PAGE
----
The intake process begins when CLPNBC receives a written complaint (through its online complaint form, by mail, email, fax or in-person). 

After receiving a complaint, the Inquiry & Discipline team conducts an initial review of the complaint. 

Note: We can only act on a complaint when we know who the complainant is. 

Initial review

During the initial review, the Inquiry & Discipline team determines whether the complaint is valid by confirming: 
  • The person named in the complaint is an LPN currently or formerly registered with CLPNBC
  • The nature of the concerns relate to:
    • A contravention of the Health Professions Act, the Regulations or the Bylaws
    • Conviction of an indictable offence
    • Failure to comply with a standard, limit or condition
    • professional misconduct, incompetence, fitness to practise or conduct unbecoming of the profession

If the initial review determines the complaint is not about a current or former CLPNBC registrant, the Inquiry & Discipline team informs the complainant that CLPNBC does not have the authority to proceed. If the initial review determines the nature of the concerns are not related to one or more of the list above, the Registrar will dismiss the complaint and inform all parties of the reasons for the dismissal. In both of these cases, the Registrar will deliver the complaint and the reasons for dismissing the complaint to the Inquiry Committee.

If the initial review determines the person named and the nature of the concerns are within CLPNBC’s authority, the complaint moves into the assessment phase of the intake stage.


The Inquiry & Discipline team gathers initial information about the complaint including:

  • Collection and review of documentation 
  • Discussion with the complainant to better understand the nature of the complaint, the details of the complaint, any witnesses and whether the concerns were discussed with the registrant and/or the registrant’s employer
  • Discussion with the registrant to seek an initial response to the complaint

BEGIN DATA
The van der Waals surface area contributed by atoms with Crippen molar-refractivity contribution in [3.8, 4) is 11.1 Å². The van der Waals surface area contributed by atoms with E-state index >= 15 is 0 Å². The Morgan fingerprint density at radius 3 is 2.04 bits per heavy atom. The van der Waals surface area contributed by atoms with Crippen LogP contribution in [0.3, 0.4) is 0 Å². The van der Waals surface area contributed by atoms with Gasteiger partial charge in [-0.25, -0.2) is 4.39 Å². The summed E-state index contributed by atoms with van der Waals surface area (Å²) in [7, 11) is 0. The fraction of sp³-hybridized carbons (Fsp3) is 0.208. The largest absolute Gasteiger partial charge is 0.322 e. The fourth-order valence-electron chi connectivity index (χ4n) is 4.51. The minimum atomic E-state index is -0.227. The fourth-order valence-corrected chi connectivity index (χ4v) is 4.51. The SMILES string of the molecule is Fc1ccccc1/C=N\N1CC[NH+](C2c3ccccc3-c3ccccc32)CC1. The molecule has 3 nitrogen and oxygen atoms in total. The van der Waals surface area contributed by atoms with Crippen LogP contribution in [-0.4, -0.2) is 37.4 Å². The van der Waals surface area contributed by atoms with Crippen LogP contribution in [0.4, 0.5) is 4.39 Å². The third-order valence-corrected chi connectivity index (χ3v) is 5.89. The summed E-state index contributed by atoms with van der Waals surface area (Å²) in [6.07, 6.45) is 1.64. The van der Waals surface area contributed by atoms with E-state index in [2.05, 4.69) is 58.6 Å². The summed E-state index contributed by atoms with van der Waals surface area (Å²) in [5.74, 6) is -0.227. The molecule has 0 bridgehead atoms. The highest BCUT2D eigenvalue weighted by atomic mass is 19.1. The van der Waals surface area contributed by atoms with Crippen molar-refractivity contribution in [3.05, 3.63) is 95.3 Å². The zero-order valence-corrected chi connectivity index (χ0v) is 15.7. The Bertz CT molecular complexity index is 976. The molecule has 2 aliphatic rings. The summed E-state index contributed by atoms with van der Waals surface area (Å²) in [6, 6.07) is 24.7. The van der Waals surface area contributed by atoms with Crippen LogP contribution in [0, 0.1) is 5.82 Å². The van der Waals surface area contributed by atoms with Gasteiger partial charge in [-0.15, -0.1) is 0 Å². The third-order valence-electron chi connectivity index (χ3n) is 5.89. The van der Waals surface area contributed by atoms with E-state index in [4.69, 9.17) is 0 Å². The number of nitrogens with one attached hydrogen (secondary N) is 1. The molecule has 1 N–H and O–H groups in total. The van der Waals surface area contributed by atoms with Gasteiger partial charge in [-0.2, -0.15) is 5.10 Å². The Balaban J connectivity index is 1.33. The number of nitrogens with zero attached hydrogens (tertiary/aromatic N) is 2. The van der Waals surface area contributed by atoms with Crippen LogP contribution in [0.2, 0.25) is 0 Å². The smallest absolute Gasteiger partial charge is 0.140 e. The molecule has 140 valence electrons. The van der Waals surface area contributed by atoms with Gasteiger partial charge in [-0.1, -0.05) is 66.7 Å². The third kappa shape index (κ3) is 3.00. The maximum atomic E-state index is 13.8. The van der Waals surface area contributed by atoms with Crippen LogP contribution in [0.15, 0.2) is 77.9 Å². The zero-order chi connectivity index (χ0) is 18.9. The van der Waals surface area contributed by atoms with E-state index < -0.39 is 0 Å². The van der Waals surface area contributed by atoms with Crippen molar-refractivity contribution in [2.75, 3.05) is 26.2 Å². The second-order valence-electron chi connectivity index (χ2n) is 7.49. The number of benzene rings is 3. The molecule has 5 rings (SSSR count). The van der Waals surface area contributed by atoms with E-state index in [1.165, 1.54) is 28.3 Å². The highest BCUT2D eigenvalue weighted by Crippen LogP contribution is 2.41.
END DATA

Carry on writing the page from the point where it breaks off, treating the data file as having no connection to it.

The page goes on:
Next, the Registrar assesses the complaint and delivers the complaint, her assessment and her recommendations to the Inquiry Committee. The assessment includes whether:

  • The public was harmed or is at risk of harm
  • There is enough information to make a decision 
  • The conduct or competence is the result of human error, risky practice, reckless practice or malice 
  • The concerns identify a pattern or an isolated incident
  • The LPN has demonstrated accountability and responsibility 


If the Registrar determines the complaint is frivolous, vexatious, was made in bad faith or the LPN’s conduct was satisfactory, the Inquiry Committee authorizes her to dismiss the complaint.

Early Resolution

If the Registrar determines the concerns in the complaint are not serious, she may seek an early resolution to remediate the concerns as long as the resolution adequately protects the public. This type of action by the Registrar may include one or more of the following:

  • An undertaking not to repeat the conduct in the complaint
  • Consent to a reprimand
  • An undertaking to complete educational courses
  • An undertaking or consent to other appropriate action(s) that would resolve the concerns in the public interest

Early resolution may be suitable when:

  • The public is not at risk if the registrant continues to practice
  • The conduct or competence concerns are not a serious matter
  • The registrant’s employer is willing to provide additional support or education to improve practice